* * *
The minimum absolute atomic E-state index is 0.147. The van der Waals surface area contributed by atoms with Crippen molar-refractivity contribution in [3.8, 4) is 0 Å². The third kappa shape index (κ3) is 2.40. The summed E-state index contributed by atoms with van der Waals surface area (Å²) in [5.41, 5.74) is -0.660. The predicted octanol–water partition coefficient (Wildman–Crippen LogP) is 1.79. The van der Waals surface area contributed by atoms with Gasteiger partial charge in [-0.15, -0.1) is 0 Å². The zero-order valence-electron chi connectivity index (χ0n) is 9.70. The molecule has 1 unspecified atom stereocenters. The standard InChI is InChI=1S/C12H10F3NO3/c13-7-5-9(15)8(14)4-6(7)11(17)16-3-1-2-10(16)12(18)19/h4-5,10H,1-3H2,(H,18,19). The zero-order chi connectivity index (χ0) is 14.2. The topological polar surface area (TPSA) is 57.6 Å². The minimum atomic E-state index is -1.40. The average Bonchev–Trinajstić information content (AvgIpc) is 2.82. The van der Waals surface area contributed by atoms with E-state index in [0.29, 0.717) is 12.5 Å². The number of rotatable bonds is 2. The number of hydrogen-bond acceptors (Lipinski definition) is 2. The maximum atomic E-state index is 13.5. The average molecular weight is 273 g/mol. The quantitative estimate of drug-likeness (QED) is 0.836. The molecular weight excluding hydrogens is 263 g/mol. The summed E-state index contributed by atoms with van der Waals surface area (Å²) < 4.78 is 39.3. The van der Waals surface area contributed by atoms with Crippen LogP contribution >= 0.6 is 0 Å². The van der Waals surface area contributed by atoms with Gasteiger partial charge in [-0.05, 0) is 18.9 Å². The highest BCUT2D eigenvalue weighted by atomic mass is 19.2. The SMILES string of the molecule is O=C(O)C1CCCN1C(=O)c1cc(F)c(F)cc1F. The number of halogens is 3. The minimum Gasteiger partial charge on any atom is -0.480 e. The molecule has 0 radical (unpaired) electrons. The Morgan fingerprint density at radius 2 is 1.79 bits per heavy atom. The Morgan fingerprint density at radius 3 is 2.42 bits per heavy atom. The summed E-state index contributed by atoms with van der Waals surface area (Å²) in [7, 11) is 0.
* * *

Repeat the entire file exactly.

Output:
The minimum absolute atomic E-state index is 0.147. The van der Waals surface area contributed by atoms with Crippen molar-refractivity contribution in [3.8, 4) is 0 Å². The third kappa shape index (κ3) is 2.40. The summed E-state index contributed by atoms with van der Waals surface area (Å²) in [5.41, 5.74) is -0.660. The predicted octanol–water partition coefficient (Wildman–Crippen LogP) is 1.79. The van der Waals surface area contributed by atoms with Gasteiger partial charge in [-0.15, -0.1) is 0 Å². The zero-order valence-electron chi connectivity index (χ0n) is 9.70. The molecule has 1 unspecified atom stereocenters. The standard InChI is InChI=1S/C12H10F3NO3/c13-7-5-9(15)8(14)4-6(7)11(17)16-3-1-2-10(16)12(18)19/h4-5,10H,1-3H2,(H,18,19). The zero-order chi connectivity index (χ0) is 14.2. The topological polar surface area (TPSA) is 57.6 Å². The minimum atomic E-state index is -1.40. The average Bonchev–Trinajstić information content (AvgIpc) is 2.82. The van der Waals surface area contributed by atoms with E-state index in [0.29, 0.717) is 12.5 Å². The number of rotatable bonds is 2. The number of hydrogen-bond acceptors (Lipinski definition) is 2. The maximum atomic E-state index is 13.5. The average molecular weight is 273 g/mol. The quantitative estimate of drug-likeness (QED) is 0.836. The molecular weight excluding hydrogens is 263 g/mol. The summed E-state index contributed by atoms with van der Waals surface area (Å²) < 4.78 is 39.3. The van der Waals surface area contributed by atoms with Crippen LogP contribution >= 0.6 is 0 Å². The van der Waals surface area contributed by atoms with Gasteiger partial charge in [-0.05, 0) is 18.9 Å². The highest BCUT2D eigenvalue weighted by atomic mass is 19.2. The SMILES string of the molecule is O=C(O)C1CCCN1C(=O)c1cc(F)c(F)cc1F. The number of halogens is 3. The minimum Gasteiger partial charge on any atom is -0.480 e. The molecule has 0 radical (unpaired) electrons. The Morgan fingerprint density at radius 2 is 1.79 bits per heavy atom. The Morgan fingerprint density at radius 3 is 2.42 bits per heavy atom. The summed E-state index contributed by atoms with van der Waals surface area (Å²) in [7, 11) is 0.